In 1479 B.C., at the Battle of Megiddo, Pharaoh Tuthmosis III had over 20,000 men under his command to do battle against Syria’s 15,000 man army. The Egyptians won the battle, capturing over two hundred chariots and two thousand horses from the defeated Syrians.
Another famous Egyptian battle took place in 1288 B. C. in the city of Kadesh in Syria. Kadesh was under Hittite control and taking the city was key to controlling Syria. The Egyptians were led by Ramesses II, who commanded an army of 20,000 men divided into four divisions. Each division was named after a major Egyptian deity: Amun, Ptah, Ra, and Sutekh.
After being tricked by two spies employed by the Hittites, Ramesses took the Amun division forward to Kadesh on the misinformation that the Hittites had fled to the north. The other three divisions in the order of Ra, Ptah, and Sutekh hurried to break their camps and follow. Ramesses’ Amun division crossed a small river to reach the northwest side of Kadesh by noon and set up camp.
The Ra division that was following to the south was attacked by a large group of Hittite chariots. They broke ranks and fled. Those to the north hurried to the safety of the Amun division, while most of the others were scattered or destroyed by the Hittities.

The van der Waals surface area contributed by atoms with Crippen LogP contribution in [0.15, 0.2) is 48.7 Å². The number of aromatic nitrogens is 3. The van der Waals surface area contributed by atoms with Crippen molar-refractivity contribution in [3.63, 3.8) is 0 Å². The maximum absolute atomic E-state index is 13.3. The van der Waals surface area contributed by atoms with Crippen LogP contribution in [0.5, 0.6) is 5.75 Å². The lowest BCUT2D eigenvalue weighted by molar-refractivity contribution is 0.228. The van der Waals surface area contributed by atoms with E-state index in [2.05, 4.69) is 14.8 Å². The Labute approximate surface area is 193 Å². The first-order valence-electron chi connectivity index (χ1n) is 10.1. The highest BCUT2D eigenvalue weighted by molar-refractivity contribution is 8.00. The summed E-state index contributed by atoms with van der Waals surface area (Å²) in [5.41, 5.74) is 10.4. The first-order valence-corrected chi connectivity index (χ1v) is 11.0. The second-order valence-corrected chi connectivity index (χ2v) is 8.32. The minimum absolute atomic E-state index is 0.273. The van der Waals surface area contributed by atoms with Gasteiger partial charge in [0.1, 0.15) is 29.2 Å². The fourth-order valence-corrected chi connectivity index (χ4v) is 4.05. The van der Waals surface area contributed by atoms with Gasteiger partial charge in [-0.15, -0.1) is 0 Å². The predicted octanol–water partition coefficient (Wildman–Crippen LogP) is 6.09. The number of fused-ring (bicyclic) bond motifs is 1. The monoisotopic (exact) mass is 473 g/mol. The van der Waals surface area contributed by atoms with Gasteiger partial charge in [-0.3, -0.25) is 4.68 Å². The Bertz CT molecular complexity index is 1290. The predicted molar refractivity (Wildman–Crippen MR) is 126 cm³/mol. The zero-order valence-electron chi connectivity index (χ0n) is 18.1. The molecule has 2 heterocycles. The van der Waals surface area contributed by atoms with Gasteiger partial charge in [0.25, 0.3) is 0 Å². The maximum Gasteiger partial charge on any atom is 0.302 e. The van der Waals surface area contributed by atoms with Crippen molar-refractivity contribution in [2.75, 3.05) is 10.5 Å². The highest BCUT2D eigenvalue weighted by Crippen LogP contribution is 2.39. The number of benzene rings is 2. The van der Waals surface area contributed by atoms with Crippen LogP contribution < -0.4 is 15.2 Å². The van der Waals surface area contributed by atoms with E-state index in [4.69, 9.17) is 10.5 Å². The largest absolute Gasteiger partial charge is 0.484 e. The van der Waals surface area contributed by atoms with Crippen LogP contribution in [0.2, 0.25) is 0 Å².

Ramesses led several charges into the Hittite ranks, killing the king’s brother and several other key leaders. Despite this terrific blow against the Hittites, the Egyptians were still at a great disadvantage due to their tremendous battlefield losses. The Hittite soldiers turned from battling the Egyptian army when they came upon the Egyptian camp and began raiding the Egyptian camp. The Egyptians were saved when another regiment of the Egyptians came from the east to the camp and destroyed the raiding Hittites.
Meanwhile, the Egyptians of the Amun division were still surrounded by Hittites. Six times without success Ramesses tried to break through the Hittite line to the south.. At last the Ptah division appeared in the distance to the south. The Hittites were forced to retreat to the safety of the city before they were surrounded on both sides by Egyptian troops. This was considered a great victory for the Egyptians, but it appears the Egyptians never took the city. They instead signed a peace treaty with the Hittites.
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